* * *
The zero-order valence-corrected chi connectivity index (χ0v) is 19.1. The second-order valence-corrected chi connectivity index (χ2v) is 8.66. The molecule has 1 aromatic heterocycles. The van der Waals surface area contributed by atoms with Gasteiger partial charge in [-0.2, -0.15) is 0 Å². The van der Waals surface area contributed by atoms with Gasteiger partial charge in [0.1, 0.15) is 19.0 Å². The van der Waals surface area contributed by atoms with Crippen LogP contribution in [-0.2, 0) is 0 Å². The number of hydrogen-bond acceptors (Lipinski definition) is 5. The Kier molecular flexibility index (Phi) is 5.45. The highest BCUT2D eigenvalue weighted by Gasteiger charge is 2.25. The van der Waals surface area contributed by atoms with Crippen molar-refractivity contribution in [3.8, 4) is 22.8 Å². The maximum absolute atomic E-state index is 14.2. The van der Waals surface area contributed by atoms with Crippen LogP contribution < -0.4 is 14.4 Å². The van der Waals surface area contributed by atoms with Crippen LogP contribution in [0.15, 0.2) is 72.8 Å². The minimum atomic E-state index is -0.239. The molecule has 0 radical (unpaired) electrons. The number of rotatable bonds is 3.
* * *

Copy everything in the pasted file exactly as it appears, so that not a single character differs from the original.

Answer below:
The zero-order valence-corrected chi connectivity index (χ0v) is 19.1. The second-order valence-corrected chi connectivity index (χ2v) is 8.66. The molecule has 1 aromatic heterocycles. The van der Waals surface area contributed by atoms with Gasteiger partial charge in [-0.2, -0.15) is 0 Å². The van der Waals surface area contributed by atoms with Gasteiger partial charge in [0.1, 0.15) is 19.0 Å². The van der Waals surface area contributed by atoms with Crippen LogP contribution in [-0.2, 0) is 0 Å². The number of hydrogen-bond acceptors (Lipinski definition) is 5. The Kier molecular flexibility index (Phi) is 5.45. The highest BCUT2D eigenvalue weighted by Gasteiger charge is 2.25. The van der Waals surface area contributed by atoms with Crippen molar-refractivity contribution in [3.8, 4) is 22.8 Å². The maximum absolute atomic E-state index is 14.2. The van der Waals surface area contributed by atoms with Crippen LogP contribution < -0.4 is 14.4 Å². The van der Waals surface area contributed by atoms with Crippen LogP contribution in [0.15, 0.2) is 72.8 Å². The minimum atomic E-state index is -0.239. The molecule has 0 radical (unpaired) electrons. The number of rotatable bonds is 3.